India limits drug exports, raises concern of coronavirus-linked drug shortage

The Indian government sent out a notice March 3 that it is halting exports of 13 active pharmaceutical ingredients and 13 finished drugs due to concern about COVID-19 causing shortages, Bloomberg reported

Manufacturers of many of the products India is halting exports of are in China and are either shut down or making less than usual due to COVID-19, the disease caused by a member of the coronavirus family. 

India is the source of about 20 percent of the world's generic drugs, but it relies on China for about 66 percent of its active pharmaceutical ingredients, according to Bloomberg

The affected drugs include an over-the-counter painkiller, paracetamol; a common antibiotic, metronidazole; and various versions of vitamin B.

"We're working very closely to look at that list to determine how that will affect the medical supply chain," FDA commissioner Stephen Hahn, MD, reportedly told Congress March 3.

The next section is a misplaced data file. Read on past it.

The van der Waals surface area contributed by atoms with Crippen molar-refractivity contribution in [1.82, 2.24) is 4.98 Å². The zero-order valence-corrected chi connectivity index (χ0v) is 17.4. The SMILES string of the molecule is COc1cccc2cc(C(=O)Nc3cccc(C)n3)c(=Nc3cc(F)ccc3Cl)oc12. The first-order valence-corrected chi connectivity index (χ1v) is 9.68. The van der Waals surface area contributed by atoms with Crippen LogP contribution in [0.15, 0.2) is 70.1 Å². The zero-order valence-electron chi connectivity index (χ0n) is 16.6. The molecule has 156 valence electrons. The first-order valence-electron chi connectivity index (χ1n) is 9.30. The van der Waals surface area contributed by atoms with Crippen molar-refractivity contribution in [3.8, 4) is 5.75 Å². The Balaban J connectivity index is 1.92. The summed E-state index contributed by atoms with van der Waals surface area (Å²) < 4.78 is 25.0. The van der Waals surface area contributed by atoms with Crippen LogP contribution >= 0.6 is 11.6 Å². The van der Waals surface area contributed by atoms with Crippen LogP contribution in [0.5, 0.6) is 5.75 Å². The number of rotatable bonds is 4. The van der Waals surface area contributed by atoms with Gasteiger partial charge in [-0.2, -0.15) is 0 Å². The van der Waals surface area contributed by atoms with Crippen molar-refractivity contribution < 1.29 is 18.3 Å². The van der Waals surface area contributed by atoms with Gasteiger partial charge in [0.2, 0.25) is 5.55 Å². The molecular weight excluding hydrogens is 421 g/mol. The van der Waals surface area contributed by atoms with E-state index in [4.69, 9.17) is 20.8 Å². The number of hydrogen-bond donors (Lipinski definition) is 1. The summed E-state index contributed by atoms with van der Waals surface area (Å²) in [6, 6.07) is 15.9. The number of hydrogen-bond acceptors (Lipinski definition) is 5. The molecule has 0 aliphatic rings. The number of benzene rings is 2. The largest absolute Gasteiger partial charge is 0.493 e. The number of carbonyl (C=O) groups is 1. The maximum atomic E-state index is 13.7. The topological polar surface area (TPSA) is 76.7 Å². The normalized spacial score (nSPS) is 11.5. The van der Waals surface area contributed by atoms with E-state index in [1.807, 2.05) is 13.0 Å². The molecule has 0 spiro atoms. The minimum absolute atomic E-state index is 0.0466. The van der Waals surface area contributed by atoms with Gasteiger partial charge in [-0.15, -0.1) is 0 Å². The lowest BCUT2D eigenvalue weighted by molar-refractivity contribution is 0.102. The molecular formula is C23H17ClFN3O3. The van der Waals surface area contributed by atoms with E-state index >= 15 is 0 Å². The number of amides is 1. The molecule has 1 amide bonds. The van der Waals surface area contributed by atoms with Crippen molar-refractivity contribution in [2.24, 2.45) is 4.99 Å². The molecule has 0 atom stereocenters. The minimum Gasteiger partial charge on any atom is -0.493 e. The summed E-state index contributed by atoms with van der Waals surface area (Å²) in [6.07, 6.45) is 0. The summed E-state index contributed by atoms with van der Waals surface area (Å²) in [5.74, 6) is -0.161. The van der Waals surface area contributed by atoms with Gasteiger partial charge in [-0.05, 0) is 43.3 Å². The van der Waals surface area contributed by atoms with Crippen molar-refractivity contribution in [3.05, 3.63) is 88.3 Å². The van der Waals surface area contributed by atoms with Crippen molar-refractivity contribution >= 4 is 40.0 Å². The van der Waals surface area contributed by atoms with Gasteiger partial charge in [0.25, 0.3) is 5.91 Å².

Group purchasing organization Premier released a statement March 3 saying it doesn't expect immediate shortages due to the halt, "but we are continuing to monitor developments as realities are constantly in flux." 

Premier said it is unclear how long the restrictions will last and that if other countries follow India's lead, it could "strain an already frail drug supply chain, particularly for injectable generic drugs that more typically rely on ingredients sourced from overseas."

The company said most of its contracted pharmaceutical suppliers have about four to six months worth of active pharmaceutical ingredients on hand. 

Premier added that it's "almost impossible" to determine the impact India's halt will have on the U.S. drug supply, as drugmakers aren't required to report to the FDA the exact quantities of active pharmaceutical ingredients they source from overseas. 

"As a nation, we don't know how dependent we are on Indian sources of supply," the company wrote. 

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